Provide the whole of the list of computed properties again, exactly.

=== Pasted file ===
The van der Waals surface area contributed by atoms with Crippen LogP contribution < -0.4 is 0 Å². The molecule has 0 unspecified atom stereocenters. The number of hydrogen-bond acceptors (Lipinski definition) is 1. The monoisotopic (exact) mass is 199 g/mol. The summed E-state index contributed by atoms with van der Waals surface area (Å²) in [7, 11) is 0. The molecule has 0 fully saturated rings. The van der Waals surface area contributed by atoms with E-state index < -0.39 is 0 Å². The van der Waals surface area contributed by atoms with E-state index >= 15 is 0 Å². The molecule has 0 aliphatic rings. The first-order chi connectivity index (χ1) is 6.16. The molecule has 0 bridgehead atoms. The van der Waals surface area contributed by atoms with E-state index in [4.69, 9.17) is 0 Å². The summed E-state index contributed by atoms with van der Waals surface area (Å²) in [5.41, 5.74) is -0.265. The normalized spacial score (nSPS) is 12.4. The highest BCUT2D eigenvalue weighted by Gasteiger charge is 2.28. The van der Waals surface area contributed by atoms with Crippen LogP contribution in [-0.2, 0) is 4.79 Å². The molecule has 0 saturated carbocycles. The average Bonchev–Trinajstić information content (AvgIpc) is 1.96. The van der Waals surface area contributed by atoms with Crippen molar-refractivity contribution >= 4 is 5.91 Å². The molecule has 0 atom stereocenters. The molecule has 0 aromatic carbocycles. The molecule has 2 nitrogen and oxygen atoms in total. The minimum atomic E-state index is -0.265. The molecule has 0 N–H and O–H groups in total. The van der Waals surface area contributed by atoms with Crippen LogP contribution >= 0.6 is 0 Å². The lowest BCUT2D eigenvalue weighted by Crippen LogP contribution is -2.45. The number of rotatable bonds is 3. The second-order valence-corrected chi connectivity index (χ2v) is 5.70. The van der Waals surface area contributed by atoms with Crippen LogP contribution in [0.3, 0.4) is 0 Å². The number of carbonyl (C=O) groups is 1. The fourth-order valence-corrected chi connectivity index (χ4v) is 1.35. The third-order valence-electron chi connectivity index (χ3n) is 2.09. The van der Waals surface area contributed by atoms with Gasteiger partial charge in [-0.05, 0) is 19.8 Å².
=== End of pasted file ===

The van der Waals surface area contributed by atoms with Crippen LogP contribution < -0.4 is 0 Å². The molecule has 0 unspecified atom stereocenters. The number of hydrogen-bond acceptors (Lipinski definition) is 1. The monoisotopic (exact) mass is 199 g/mol. The summed E-state index contributed by atoms with van der Waals surface area (Å²) in [7, 11) is 0. The molecule has 0 fully saturated rings. The van der Waals surface area contributed by atoms with E-state index < -0.39 is 0 Å². The van der Waals surface area contributed by atoms with E-state index >= 15 is 0 Å². The molecule has 0 aliphatic rings. The first-order chi connectivity index (χ1) is 6.16. The molecule has 0 bridgehead atoms. The van der Waals surface area contributed by atoms with E-state index in [4.69, 9.17) is 0 Å². The summed E-state index contributed by atoms with van der Waals surface area (Å²) in [5.41, 5.74) is -0.265. The normalized spacial score (nSPS) is 12.4. The highest BCUT2D eigenvalue weighted by Gasteiger charge is 2.28. The van der Waals surface area contributed by atoms with Crippen LogP contribution in [-0.2, 0) is 4.79 Å². The molecule has 0 saturated carbocycles. The average Bonchev–Trinajstić information content (AvgIpc) is 1.96. The van der Waals surface area contributed by atoms with Crippen molar-refractivity contribution >= 4 is 5.91 Å². The molecule has 0 atom stereocenters. The molecule has 0 aromatic carbocycles. The molecule has 2 nitrogen and oxygen atoms in total. The minimum atomic E-state index is -0.265. The molecule has 0 N–H and O–H groups in total. The van der Waals surface area contributed by atoms with Crippen LogP contribution >= 0.6 is 0 Å². The lowest BCUT2D eigenvalue weighted by Crippen LogP contribution is -2.45. The number of rotatable bonds is 3. The second-order valence-corrected chi connectivity index (χ2v) is 5.70. The van der Waals surface area contributed by atoms with Crippen LogP contribution in [0.3, 0.4) is 0 Å². The number of carbonyl (C=O) groups is 1. The fourth-order valence-corrected chi connectivity index (χ4v) is 1.35. The third-order valence-electron chi connectivity index (χ3n) is 2.09. The van der Waals surface area contributed by atoms with Gasteiger partial charge in [-0.05, 0) is 19.8 Å².